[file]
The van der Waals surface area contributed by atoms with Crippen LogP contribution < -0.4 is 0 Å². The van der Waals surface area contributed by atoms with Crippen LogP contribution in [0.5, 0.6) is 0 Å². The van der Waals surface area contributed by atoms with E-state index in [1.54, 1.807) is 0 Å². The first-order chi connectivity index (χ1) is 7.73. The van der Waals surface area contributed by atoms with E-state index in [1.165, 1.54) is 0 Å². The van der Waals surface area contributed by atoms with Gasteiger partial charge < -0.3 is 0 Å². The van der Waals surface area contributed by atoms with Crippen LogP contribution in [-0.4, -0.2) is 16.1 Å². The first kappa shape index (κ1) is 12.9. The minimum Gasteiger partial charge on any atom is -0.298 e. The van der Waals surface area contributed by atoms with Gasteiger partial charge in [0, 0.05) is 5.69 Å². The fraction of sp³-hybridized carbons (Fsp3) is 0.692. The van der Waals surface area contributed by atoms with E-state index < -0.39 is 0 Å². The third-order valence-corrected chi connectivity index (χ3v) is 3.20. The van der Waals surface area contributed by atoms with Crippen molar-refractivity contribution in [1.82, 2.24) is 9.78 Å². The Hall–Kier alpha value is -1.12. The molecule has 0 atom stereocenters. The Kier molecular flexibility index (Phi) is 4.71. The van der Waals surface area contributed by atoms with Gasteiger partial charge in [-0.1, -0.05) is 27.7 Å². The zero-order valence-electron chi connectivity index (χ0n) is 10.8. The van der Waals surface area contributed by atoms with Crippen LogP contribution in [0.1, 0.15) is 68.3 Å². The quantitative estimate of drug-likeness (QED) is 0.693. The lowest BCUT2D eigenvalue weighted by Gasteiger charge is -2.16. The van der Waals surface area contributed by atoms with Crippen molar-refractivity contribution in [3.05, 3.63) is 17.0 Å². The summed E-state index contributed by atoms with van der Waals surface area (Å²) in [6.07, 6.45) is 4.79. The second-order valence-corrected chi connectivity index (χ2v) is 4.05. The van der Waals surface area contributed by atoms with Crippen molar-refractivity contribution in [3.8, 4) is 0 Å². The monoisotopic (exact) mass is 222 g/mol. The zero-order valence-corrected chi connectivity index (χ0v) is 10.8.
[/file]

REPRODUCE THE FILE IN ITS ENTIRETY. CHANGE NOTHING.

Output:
The van der Waals surface area contributed by atoms with Crippen LogP contribution < -0.4 is 0 Å². The van der Waals surface area contributed by atoms with Crippen LogP contribution in [0.5, 0.6) is 0 Å². The van der Waals surface area contributed by atoms with E-state index in [1.54, 1.807) is 0 Å². The first-order chi connectivity index (χ1) is 7.73. The van der Waals surface area contributed by atoms with E-state index in [1.165, 1.54) is 0 Å². The van der Waals surface area contributed by atoms with Gasteiger partial charge < -0.3 is 0 Å². The van der Waals surface area contributed by atoms with Crippen LogP contribution in [-0.4, -0.2) is 16.1 Å². The first kappa shape index (κ1) is 12.9. The minimum Gasteiger partial charge on any atom is -0.298 e. The van der Waals surface area contributed by atoms with Gasteiger partial charge in [0, 0.05) is 5.69 Å². The fraction of sp³-hybridized carbons (Fsp3) is 0.692. The van der Waals surface area contributed by atoms with E-state index < -0.39 is 0 Å². The third-order valence-corrected chi connectivity index (χ3v) is 3.20. The van der Waals surface area contributed by atoms with Crippen molar-refractivity contribution in [1.82, 2.24) is 9.78 Å². The Hall–Kier alpha value is -1.12. The molecule has 0 atom stereocenters. The Kier molecular flexibility index (Phi) is 4.71. The van der Waals surface area contributed by atoms with Gasteiger partial charge in [-0.1, -0.05) is 27.7 Å². The zero-order valence-electron chi connectivity index (χ0n) is 10.8. The van der Waals surface area contributed by atoms with Crippen LogP contribution in [0.1, 0.15) is 68.3 Å². The quantitative estimate of drug-likeness (QED) is 0.693. The lowest BCUT2D eigenvalue weighted by Gasteiger charge is -2.16. The van der Waals surface area contributed by atoms with Crippen molar-refractivity contribution in [3.05, 3.63) is 17.0 Å². The summed E-state index contributed by atoms with van der Waals surface area (Å²) in [6.07, 6.45) is 4.79. The second-order valence-corrected chi connectivity index (χ2v) is 4.05. The van der Waals surface area contributed by atoms with Crippen molar-refractivity contribution in [3.8, 4) is 0 Å². The monoisotopic (exact) mass is 222 g/mol. The zero-order valence-corrected chi connectivity index (χ0v) is 10.8.